MEXICO CITY -- Arturo Fuentes has his own method for choosing the best man to serve as Mexico's next president. He reads the candidates' faces.
He doesn't like the doleful countenance of Cuauhtemoc Cardenas, the candidate of the leftist Democratic Revolutionary Party, the PRD.
"He has corruption in his face," opines Mr. Fuentes.
Ernesto Zedillo, the candidate of the center-right governing Institutional Revolutionary Party, the PRI, Mr. Fuentes sees as "an honest, correct man."
But Diego Fernandez de Cevallos, the challenger from the rightist National Action Party, PAN, has Mr. Fuentes stumped:
"I can't tell about him. He's got a beard."
Mr. Fuentes pushes a taxi 10 hours a day through the lava flow of traffic that characterizes the world's largest city.
He is one of about 45 million people who, on Aug. 21, will elect a new president of this country and renovate the national congress.
Nine parties have posed presidential candidates. Only the three above have any chance of winning.
Many consider this election the most important in Mexico's modern history. It will determine -- not by who wins it, but by the way it's conducted -- whether Mexico will join that small but select minority of countries that honestly can be described as political democracies.
The idea of democracy has never been served in Mexico so passionately. A great number of people expect democracy to arrive Aug. 21. Another great number expect to be cheated out of it as they have been so many times in the past.
Widespread violence feared
Still a great many others fear that, should that happen, widespread violence could ensue, precipitated either by tTC disgruntled members of the opposition parties, the PRD, and the PAN. Or, in the event the PRI actually loses, by government die-hards.
The PRI has not lost a presidential election in 65 years. Not all its victories were fairly won. This party, wrote Nobel Prize-winning poet Octavio Paz, "has no internal democracy and is dominated by a group of hierarchs who, for their part, give blind obedience to each president in turn."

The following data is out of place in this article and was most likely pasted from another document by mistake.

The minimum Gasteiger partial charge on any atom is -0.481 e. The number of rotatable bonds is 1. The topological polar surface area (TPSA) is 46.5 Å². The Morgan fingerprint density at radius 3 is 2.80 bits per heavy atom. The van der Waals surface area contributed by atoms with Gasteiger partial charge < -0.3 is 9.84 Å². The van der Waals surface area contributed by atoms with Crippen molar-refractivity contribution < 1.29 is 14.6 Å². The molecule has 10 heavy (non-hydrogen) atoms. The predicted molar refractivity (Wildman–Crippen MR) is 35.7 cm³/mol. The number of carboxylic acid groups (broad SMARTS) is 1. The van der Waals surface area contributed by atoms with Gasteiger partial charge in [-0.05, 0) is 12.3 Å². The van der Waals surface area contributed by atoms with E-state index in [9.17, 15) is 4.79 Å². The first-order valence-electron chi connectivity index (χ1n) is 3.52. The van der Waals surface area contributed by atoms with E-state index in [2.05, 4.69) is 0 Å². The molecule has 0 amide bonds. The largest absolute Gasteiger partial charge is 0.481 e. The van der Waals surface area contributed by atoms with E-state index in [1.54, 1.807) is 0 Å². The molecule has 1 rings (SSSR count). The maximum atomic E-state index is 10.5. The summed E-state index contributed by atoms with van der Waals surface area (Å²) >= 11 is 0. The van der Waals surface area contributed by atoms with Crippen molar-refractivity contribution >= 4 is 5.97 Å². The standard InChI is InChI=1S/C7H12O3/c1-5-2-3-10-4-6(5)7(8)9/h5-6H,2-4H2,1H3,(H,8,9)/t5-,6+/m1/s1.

Many believe the last presidential election, in 1988, was stolen from Mr. Cardenas by the PRI on behalf of its candidate, the current and outgoing president, Carlos Salinas de Gortari.
It is because of 1988 that 1994 has assumed such importance in the minds of Mexicans. This time, all over the country people are demanding an honest count.
If they don't get it, not only will Mexico be reconsigned to that limbo inhabited by politically underdeveloped one-party states, but all the extravagant anticipations of economic progress to flow from the North American Free Trade Agreement with the United States and Canada might not come through.
Numerous citizen groups have formed to assure the "transparency" of the elections. The United Nations has contributed $1.5 million to one, the Civic Alliance. Come election day, many of the alliance's 15,000 volunteers will disperse through Mexico's cities, towns and rural parts on the watch for irregularities at polling stations.
Among the stranger fruits of the current electoral climate is the National Democratic Convention, called by the leader of the Chiapas Zapatista rebels, Subcommander Marcos.
The uprising Jan. 1 by an Indian rebel army in Chiapas stunned Mexico. When the fighting between the rebels and government soldiers ended, more than 100 people were dead.
The violence, plus the name of the rebel group -- the Zapatista Army of National Liberation -- evoked unsettling memories of the Revolution of 1910 and heightened the tension already spread over the country by the electoral campaign.
Some of the more vocal born-again democrats to emerge in Mexico of late have been found in the PRI itself. Late last week, Mr. Zedillo used the word democracy 39 times in a speech of only 41 paragraphs.
President Salinas, the compromised victor of 1988, has said that the cleanliness and transparency of the election is the most important thing for the country, more important than who wins. For the first time ever, the government has invited international election observers into the country.
He has instituted electoral reforms. New, tamper-proof voter cards have been issued. The Federal Electoral Institute has been made autonomous. Mr. Zedillo, who was drafted by President Salinas to stand in after the assassination March 23 of its original candidate, Luis Donaldo Colosio, has made extravagant promises. The most important one is his vow to end one of Mexico's most traditional, undemocratic conventions: the "dedazo," the selection of the PRI's presidential candidate by the outgoing president.
These measures and promises, PRI critics assert, have been coerced out of the ruling party by the universal demand for democracy, and by fear generated by the Chiapas violence.
And though there has been some loosening of the controls over the national television networks, which previously had virtually ignored the other candidates (in a country where only 5 percent of the people read newspapers), the PRI campaign is pretty much the dominant one. It is the richest party, the most thoroughly organized nationally. Some say the most ruthless.
Some voters decide whom to vote for in unorthodox ways, like Mr. Fuentes. Others think its not worth the bother.
Said Tereso Augustin, who runs a kiosk on the wide Insurgentes Avenue: "What difference does it make? They all steal when they get in."
The polls, notoriously unreliable in Mexico, offer differing outcomes. But it is probable that the election will be decided by the 30 percent of voters who live in the countryside, who have not been reached by the pollsters, whose intentions remain unknown, and who live in areas where election observers are fewest.